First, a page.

You’ve heard me ranting about the WordPress media landscape for a while now.
I’ve been producing content like WordPress news, tutorials, and commentary for a decade. I’ve avoided the most common ways of monetizing by signing a pact with the affiliate Devil. I burned out on producing consumer-grade WordPress tutorials and making “stupid face” YouTube thumbnails. I stuck to creating content for the 1% of the 1%.
Then WPLift.com sells for $160k USD and I feel like a big idiot.
What is the value of a WordPress content property?
I interviewed Daan Tol 6 years ago when he acquired WPLift for $205k from Oliver Dale.
According to his current stats listed on Flippa: Monthly Pageviews: 54,648 Monthly profit: $3,754
He nearly receive the 3.6x multiple on revenue he was looking for. He missed out on recouping the original $205k value on his original purchase.
Could it have been worth more?
I don’t see too many WPLift articles shared in my Twitter sphere of influence. I don’t have any links shared in the #linksquad database (Become a member!)
But thousands of humans visit the website every month to consume some type of content.
The typical WordPress website playbook
Let me lead with this: WPLift branding is nice. I like the layout, colors, it’s easy to read etc. Once you get beyond that, what’s left? Typical WordPress content.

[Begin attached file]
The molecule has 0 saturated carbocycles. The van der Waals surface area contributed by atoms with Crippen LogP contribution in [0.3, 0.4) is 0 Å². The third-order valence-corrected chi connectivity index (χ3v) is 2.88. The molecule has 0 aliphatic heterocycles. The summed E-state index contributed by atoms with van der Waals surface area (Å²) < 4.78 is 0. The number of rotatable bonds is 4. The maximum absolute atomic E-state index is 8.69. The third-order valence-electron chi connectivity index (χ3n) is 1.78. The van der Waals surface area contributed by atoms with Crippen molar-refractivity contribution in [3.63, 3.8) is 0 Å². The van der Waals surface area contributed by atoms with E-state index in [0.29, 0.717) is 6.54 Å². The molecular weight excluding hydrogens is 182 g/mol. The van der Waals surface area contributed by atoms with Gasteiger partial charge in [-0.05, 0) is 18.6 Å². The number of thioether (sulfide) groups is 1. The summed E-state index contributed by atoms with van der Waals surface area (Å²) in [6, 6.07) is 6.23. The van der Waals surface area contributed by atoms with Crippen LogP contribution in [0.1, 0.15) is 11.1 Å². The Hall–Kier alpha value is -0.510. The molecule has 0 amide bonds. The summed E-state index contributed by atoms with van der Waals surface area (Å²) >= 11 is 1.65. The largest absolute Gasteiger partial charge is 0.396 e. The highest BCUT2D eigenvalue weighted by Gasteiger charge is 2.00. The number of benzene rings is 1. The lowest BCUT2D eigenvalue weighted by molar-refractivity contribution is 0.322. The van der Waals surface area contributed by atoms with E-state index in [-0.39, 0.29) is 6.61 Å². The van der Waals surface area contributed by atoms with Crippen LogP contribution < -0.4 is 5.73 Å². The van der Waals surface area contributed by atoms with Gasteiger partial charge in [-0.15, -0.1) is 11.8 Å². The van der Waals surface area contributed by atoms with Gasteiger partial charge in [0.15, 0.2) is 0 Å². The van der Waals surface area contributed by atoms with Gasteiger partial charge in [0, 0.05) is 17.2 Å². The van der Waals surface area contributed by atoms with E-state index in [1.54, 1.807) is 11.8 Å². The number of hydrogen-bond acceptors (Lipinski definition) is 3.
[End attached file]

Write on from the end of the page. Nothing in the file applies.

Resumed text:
Tutorials, coupons, hosting reviews, link round-ups, and “the best of” stuff. No opinion, no community, and most importantly…no face.
(Says the big dummy that has to work his butt off building a community and finding sponsors because he doesn’t want to hawk hosting affiliate links.)
At the end of the day, the largest pool of WordPress users — and content consumers — are going to be the average user. The person that needs to figure out how to hide their logo, or configure their menu. Compare cheap web hosting plans so they can find a new problematic host. How to do something free and fast with WordPress. They don’t care about anything else. Who can blame them? They have a job to do.
And that’s what leads me back to the struggle running a WordPress media company. Good business sense conflicting with a good moral compass. If I wanted to profit and exit easier, I’d run a typical WordPress content website.
Generating that kind of content is a hamster wheel I don’t feel like getting on. For now, I’m good covering the 1% of WordPress content and shouting at the world — or at least the hosting companies with pockets lined with cash — to sponsor independent WordPress content creators like us.